“Real Housewives of OC”: Top 8 production challenges

Ahead of The Real Housewives of Orange County's 10th season premiere, realscreen talks to Evolution Media CEO Douglas Ross (left) and EVP of programming and development Alex Baskin (right) about their top production challenges over the years.
June 8, 2015

Since its debut on Bravo in 2006, The Real Housewives of Orange County has been name-dropped by U.S. president Barack Obama, spoofed on Saturday Night Live and has spun-off series in Atlanta, Beverly Hills, New Jersey, New York City and Melbourne. In fact, over the course of nine seasons, the show – for better or worse – has become for many viewers synonymous with reality television.

Though the series was originally created by Orange County native Scott Dunlop, California-based prodco Evolution Media came on board in season two, and has steered Orange County ever since, as well as producing the Beverly Hills spin-off. When asked what the show contributes to the reality landscape now as opposed to when it first aired, CEO Douglas Ross (pictured above, left) says its consistency is its most enduring characteristic.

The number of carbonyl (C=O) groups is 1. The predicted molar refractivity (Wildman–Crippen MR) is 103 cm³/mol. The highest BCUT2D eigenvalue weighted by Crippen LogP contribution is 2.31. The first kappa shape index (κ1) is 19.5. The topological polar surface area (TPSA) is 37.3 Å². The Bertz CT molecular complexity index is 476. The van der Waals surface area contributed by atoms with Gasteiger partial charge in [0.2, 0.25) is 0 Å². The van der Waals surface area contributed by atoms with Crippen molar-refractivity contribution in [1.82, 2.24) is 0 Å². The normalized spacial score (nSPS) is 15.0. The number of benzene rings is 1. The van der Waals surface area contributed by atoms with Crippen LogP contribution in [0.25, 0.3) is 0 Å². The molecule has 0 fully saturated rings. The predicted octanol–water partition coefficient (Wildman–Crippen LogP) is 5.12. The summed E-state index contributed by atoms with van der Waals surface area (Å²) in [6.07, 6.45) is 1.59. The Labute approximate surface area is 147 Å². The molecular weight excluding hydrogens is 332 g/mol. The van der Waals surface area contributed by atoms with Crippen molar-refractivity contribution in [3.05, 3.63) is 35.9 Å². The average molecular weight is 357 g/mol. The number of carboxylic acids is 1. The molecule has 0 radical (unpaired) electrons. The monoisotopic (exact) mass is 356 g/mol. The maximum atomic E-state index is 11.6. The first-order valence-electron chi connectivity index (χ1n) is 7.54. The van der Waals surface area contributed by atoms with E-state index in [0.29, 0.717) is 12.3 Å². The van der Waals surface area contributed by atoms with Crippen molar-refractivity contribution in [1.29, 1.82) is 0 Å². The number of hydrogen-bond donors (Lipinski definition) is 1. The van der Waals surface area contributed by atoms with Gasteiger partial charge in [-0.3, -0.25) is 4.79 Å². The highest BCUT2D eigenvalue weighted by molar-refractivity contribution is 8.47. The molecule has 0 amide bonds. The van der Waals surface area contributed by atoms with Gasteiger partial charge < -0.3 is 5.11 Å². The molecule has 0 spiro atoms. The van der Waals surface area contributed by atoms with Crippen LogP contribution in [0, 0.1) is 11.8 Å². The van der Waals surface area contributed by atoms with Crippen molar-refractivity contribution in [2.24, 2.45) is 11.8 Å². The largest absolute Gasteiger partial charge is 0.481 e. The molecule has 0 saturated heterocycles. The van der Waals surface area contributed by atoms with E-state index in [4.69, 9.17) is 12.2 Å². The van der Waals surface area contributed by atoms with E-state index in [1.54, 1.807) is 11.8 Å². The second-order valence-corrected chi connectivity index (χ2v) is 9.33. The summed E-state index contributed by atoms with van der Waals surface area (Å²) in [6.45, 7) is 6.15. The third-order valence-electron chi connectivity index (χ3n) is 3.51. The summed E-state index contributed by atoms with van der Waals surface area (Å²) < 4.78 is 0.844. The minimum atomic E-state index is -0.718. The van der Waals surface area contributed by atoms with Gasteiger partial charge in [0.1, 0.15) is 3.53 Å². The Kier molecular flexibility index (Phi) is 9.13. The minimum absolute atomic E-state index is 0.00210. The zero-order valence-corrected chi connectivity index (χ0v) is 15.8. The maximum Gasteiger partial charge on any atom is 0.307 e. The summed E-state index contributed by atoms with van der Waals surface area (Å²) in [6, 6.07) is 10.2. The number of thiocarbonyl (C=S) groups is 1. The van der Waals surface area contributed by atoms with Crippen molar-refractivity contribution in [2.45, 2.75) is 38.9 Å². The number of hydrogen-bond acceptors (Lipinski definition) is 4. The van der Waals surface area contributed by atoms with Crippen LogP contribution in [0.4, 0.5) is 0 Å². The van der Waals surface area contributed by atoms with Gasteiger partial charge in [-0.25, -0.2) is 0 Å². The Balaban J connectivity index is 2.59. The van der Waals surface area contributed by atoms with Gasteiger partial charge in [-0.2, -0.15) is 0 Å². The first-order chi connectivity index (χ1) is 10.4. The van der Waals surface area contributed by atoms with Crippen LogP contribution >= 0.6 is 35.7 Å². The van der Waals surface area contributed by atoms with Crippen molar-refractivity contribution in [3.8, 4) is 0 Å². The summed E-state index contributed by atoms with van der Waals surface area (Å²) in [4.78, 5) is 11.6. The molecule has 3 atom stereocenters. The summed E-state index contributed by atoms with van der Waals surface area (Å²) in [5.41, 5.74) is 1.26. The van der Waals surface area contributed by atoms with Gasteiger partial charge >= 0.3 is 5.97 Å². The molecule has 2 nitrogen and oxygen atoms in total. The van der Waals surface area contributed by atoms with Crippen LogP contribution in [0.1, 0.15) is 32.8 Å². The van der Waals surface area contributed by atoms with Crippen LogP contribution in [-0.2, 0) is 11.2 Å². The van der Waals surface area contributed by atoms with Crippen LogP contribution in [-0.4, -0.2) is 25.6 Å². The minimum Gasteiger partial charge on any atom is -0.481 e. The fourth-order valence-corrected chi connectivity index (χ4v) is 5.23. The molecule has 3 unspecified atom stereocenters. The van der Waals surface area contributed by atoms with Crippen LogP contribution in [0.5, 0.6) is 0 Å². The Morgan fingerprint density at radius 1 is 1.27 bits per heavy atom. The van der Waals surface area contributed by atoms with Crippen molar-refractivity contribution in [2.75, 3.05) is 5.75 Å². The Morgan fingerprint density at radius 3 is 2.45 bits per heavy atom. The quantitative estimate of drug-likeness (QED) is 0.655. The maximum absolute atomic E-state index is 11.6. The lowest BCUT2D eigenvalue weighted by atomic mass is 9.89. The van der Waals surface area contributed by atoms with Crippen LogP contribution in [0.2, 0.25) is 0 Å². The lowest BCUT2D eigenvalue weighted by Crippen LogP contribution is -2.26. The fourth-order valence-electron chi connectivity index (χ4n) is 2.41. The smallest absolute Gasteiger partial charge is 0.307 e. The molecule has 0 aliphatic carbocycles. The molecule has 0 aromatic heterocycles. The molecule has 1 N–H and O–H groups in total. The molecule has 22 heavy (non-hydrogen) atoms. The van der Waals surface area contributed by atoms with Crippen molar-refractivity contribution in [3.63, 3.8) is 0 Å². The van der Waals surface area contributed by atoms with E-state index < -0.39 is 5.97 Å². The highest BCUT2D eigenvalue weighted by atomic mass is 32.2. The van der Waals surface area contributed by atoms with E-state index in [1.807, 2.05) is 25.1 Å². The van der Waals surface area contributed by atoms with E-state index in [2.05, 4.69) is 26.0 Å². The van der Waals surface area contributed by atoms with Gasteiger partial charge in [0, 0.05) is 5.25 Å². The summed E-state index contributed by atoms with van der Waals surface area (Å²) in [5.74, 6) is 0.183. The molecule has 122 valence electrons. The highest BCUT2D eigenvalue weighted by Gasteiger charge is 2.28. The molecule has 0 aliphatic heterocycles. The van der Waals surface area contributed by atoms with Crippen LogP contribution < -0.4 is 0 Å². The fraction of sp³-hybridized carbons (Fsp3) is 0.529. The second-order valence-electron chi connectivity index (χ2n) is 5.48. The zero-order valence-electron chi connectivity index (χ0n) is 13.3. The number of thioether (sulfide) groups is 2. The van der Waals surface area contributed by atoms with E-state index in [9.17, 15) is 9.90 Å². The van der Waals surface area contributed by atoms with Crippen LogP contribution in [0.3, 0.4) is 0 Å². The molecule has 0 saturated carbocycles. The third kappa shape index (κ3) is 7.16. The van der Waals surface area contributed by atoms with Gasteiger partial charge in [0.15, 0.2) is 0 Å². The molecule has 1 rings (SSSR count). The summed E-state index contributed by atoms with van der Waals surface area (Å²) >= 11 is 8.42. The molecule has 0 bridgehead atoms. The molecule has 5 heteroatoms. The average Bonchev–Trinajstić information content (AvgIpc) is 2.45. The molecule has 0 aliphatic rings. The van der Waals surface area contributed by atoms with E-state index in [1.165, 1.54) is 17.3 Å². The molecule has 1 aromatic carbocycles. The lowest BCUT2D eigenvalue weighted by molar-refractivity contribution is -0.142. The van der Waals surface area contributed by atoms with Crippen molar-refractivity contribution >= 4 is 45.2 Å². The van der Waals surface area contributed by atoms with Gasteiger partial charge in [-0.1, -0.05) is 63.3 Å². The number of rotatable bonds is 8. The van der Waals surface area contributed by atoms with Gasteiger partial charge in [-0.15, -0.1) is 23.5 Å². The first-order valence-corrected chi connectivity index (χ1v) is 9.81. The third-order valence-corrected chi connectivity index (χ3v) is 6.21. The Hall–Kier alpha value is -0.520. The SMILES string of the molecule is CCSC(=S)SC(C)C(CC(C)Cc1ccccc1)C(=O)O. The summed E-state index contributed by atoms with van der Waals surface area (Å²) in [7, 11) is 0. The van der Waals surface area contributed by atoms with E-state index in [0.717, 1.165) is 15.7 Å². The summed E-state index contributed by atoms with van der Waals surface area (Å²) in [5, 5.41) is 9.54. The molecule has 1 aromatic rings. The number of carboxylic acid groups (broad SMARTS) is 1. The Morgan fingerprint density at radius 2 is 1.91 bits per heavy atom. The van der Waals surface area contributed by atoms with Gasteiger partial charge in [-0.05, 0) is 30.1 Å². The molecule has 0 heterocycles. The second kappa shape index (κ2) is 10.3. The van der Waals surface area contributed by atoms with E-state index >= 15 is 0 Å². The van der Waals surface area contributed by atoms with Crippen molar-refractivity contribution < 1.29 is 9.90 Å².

“We haven’t had to introduce a bunch of gimmicks to keep it fresh,” the exec explains. “The only gimmick would be that we rotate cast members to keep the interactions fresh within the show. It’s still a docusoap about these people’s lives, and as the imitators come and go and we see all these other trends in the reality space, what I think appeals to the viewers is that they know what they’re getting when they come to see our show.”

But as Ross and newly appointed partner Alex Baskin (right) will tell you, growing Housewives into a household name has meant weathering more than a few storms in the reality world – and on social media – and their team has worked hard to keep the brand relevant among a roster of competitors. Ahead of the series’ 10th season premiere tonight (June 8) at 9 p.m. EST/PST, realscreen caught up with Ross and Baskin to discuss the top production challenges of keeping Housewives going strong.